Monash University
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Neurotoxic, cytotoxic and cardiovascular effects of some Australasian elapid venoms

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posted on 2017-02-28, 03:13 authored by Chaisakul, Janeyuth
A range of toxic components found in Australasian elapid venoms have been postulated to account for the clinical outcomes of envenoming. Depending on the species of snake, these outcomes may include neurotoxicity with flaccid paralysis, coagulopathy with spontaneous systemic hemorrhage, sudden cardiovascular collapse, and myotoxicity with skeletal muscle breakdown. In the present study, we investigated the toxins and mechanisms behind these often life-threatening symptoms from the venom of four species of Australasian elapid snakes (Acanthophis praelongus, Acanthophis rugosus, Oxyuranus scutellatus and Pseudonaja textilis) with emphasis on their neurotoxic, cytotoxic and cardiovascular activities. Previously, post-synaptic neurotoxins were postulated to be the primary components responsible for neurotoxicity following death adder envenoming in humans. However, neurotoxicity is often poorly reversed by antivenom or anticholinesterase suggesting that death adder venoms may contain pre-synaptic neurotoxins that do not respond, as well as post-synaptic neurotoxins, to antivenom. In this study, phospholipase A2 (PLA2) neurotoxins, P-EPTX-Ap1a and P-EPTX-Ar1a, were isolated from the venoms of Acanthophis praelongus (Northern death adder) and Acanthophis rugosus (Irian Jayan death adder), respectively. P-EPTX-Ap1a (20-100 nM) and P-EPTX-Ar1a (20-100 nM) inhibited indirect twitches of the chick biventer cervicis nerve-muscle preparation without affecting contractile responses to nicotinic receptor agonists. Pre-incubation of 4-bromophenacyl bromide (1.8 mM) markedly reduced the effect of both toxins on twitch height suggesting that PLA2 activity plays an important role to induce pre-synaptic neurotoxicity. Some snake pre-synaptic PLA2 neurotoxins have been reported to also possess myotoxic activity and promote cell death. Therefore, pre-synaptic neurotoxins from Oxyuranus scutellatus (Papuan taipan) and A. rugosus venoms, cannitoxin and P-EPTX-Ar1a, respectively, as well as the whole venoms, were examined for myotoxic and cytotoxic activities. Based on size-exclusion high performance liquid chromatography (HPLC) analysis, cannitoxin represents 16% of O. scutellatus venom, while P-EPTX-Ar1a represents 6% of A. rugosus venom. A. rugosus venom induced significantly higher myotoxic activity than that of O. scutellatus venom in the chick biventer cervicis nerve-muscle preparation. In a rat skeletal muscle cell line (L6), A. rugosus venom and P-EPTX-Ar1a induced significantly greater cytotoxicity than O. scutellatus venom and cannitoxin. Thus, A. rugosus and O. scutellatus venoms possess different myotoxic and cytotoxic activities. These activities were independent of the proportion of pre-synaptic neurotoxin and PLA2 activity in the whole venoms. The cytotoxicity and disruption in neurotransmitter (i.e. acetylcholine) release induced by snake pre-synaptic neurotoxins have been postulated to be due to an increase in intracellular Ca2+. In the current study, P-EPTX-Ar1a, a pre-synaptic neurotoxin from A. rugosus venom, caused an increase in cytoplasmic calcium and membrane depolarization in primary dorsal root ganglion (DRG) neurons. Influx of Ca2+ did not occur in Ca2+-free Hank’s solution with EGTA. Ca2+ influx was also significantly reduced in the presence of nifedipine or agatoxin indicating that L-type and P/Q-type voltage-gated calcium channels, respectively, are involved in Ca2+ influx. Patch clamp studies in whole cell mode demonstrated that P-EPTX-Ar1a evoked inward currents in DRG neurons which were blocked by SKF96365, a cationic channel blocker, suggesting that P-EPTX-Ar1a induced-Ca2+ influx may be related to membrane depolarization through the activation of cationic channels. Sudden cardiovascular collapse following envenoming by some Australasian elapids (e.g. Oxyuranus spp. or Pseudonaja spp.) is a poorly understood cause of mortality and morbidity. Previous studies showed that administration of O. scutellatus or Pseudonaja textilis (eastern brown snake) venoms cause sudden cardiovascular collapse in anaesthetized animals. In the current study, O. scutellatus venom failed to affect force of contraction and conductivity in rat isolated heart preparations. In anaesthetized rats, sub-lethal doses of O. scutellatus venom (5-10 µg/kg, i.v.) produced transient hypotension while 20 or 50 µg/kg (i.v.) of venom produced cardiovascular collapse in all animals tested. The administration of P. textilis venom (10 or 20 µg/kg, i.v.) to anaesthetized rats also induced sudden collapse. Interestingly, cardiovascular collapse induced by O. scutellatus or P. textilis venoms was attenuated by prior administration of small ‘priming’ doses of some Australasian elapid venoms (i.e. O. scutellatus, P. textilis or A. rugosus venoms) or a venom from an exotic snake i.e. Daboia russelii limitis. Prior administration of polyvalent snake antivenom or heparin also protected against sudden collapse induced by O. scutellatus or P. textilis venoms. A prothrombin activator-like compound, PTV3, was partially purified from P. textilis venom. Protein bands of PTV3 displayed homology to catalytic and non-catalytic subunits of prothrombin activator ‘pseutarin C’ of P. textilis venom. Administration of PTV3 (10 and 20 µg/kg, i.v.) induced rapid cardiovascular collapse which was abolished by prior administration of small priming doses of PTV3 (2 and 5 µg/kg, i.v.) or heparin. This indicates that the prothrombin activator-like compound, PTV3 may contribute to sudden cardiovascular collapse in anaesthetized rats. In isolated rat mesenteric arteries, P. textilis venom but not PTV3 induced endothelium-dependent relaxation. O. scutellatus venom also induced both endothelium-dependent and -independent relaxation in pre-contracted rat mesenteric arteries which were inhibited by indomethacin, IbTX or Rp-8-CPT-cAMPs suggesting that vascular relaxation induced by the venom may be due to a combination of release of dilator autacoids and a direct relaxing effect on vascular smooth muscle involving the cAMP/protein kinase A (PKA) cascade. We subsequently isolated a PLA2 fraction (OSC3) from O. scutellatus venom and examined the hypotensive and vascular relaxant responses. OSC3 displayed high PLA2 activity and caused endothelium-dependent and -independent relaxation in pre-contracted rat mesenteric artery rings. Indomethacin and Rp-8-CPT-cAMPs markedly attenuated vascular relaxation induced by OSC3 on endothelium-denuded mesenteric arteries. Reverse-phase HPLC analysis of OSC3 indicated the presence of 2 major components, i.e. OSC3a and OSC3b. Both components induced a hypotensive effect in anaesthetized rats which was attenuated by prior administration of indomethacin. The amino acid sequencing indicated that the active components of OSC3 showed homology to PLA2 toxins from O. scutellatus (coastal taipan) venom. This finding indicates that PLA2 of O. scutellatus venom contains indirect relaxant and hypotensive effects that involve other vasoactive compounds e.g. PGI2 or PKA. It can be concluded that Australasian elapid induced-early cardiovascular collapse involves a combination of mediator-induced relaxation and prothrombin activator-like compound. In conclusion, this study examined the mechanisms behind snake pre-synaptic neurotoxin-induced neurotoxic and cytotoxic activities and the contributing factors to early cardiovascular collapse following Australasian elapid envenoming. These data provide useful insights for the clinical management of snake envenomed patients.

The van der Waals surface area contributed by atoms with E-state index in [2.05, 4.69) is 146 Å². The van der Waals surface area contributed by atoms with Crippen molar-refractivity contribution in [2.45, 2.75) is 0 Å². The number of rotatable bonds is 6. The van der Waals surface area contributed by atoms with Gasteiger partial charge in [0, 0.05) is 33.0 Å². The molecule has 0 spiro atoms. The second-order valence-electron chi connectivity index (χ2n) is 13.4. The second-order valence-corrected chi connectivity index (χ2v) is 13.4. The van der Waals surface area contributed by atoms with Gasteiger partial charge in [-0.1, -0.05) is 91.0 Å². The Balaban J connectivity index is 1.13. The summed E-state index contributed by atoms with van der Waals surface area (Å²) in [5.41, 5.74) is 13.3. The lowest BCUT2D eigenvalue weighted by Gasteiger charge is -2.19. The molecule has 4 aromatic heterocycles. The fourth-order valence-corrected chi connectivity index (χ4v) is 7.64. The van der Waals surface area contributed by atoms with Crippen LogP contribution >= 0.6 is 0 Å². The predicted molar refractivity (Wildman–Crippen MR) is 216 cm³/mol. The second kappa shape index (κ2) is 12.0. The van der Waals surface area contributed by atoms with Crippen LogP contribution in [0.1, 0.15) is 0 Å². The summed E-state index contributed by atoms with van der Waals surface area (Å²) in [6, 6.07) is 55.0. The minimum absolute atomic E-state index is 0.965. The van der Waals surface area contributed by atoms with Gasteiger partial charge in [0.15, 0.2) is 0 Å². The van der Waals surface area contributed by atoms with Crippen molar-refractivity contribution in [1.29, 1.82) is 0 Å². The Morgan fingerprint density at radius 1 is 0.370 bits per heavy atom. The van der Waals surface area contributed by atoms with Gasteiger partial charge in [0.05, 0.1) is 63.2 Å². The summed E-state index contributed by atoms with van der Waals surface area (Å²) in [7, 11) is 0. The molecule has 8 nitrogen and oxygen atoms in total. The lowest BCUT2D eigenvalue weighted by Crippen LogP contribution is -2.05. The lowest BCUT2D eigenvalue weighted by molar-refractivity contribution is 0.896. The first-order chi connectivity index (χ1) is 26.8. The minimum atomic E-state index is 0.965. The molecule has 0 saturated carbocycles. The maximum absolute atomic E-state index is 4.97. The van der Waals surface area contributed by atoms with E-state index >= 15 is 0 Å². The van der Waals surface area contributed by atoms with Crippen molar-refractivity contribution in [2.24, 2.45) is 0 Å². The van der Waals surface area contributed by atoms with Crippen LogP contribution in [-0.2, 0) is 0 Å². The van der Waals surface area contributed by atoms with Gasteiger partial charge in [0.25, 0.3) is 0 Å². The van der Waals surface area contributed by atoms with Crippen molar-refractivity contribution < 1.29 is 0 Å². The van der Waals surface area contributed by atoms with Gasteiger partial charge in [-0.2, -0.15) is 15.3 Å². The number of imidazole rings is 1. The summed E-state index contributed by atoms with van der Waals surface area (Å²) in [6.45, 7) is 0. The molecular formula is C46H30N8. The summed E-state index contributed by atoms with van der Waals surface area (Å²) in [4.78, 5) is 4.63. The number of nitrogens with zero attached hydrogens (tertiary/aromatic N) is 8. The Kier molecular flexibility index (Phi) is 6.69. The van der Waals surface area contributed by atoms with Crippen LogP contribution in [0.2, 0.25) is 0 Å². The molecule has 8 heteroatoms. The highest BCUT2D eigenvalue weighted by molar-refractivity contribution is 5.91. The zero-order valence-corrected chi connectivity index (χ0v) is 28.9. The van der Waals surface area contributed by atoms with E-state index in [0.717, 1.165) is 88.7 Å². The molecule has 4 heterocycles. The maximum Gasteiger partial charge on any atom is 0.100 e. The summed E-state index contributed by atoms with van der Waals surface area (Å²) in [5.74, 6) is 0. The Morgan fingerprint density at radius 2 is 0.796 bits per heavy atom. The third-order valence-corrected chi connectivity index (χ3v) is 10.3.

Principal supervisor

Wayne Hodgson

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Biomedical Sciences. Pharmacology

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Doctor of Philosophy

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Faculty of Medicine Nursing and Health Sciences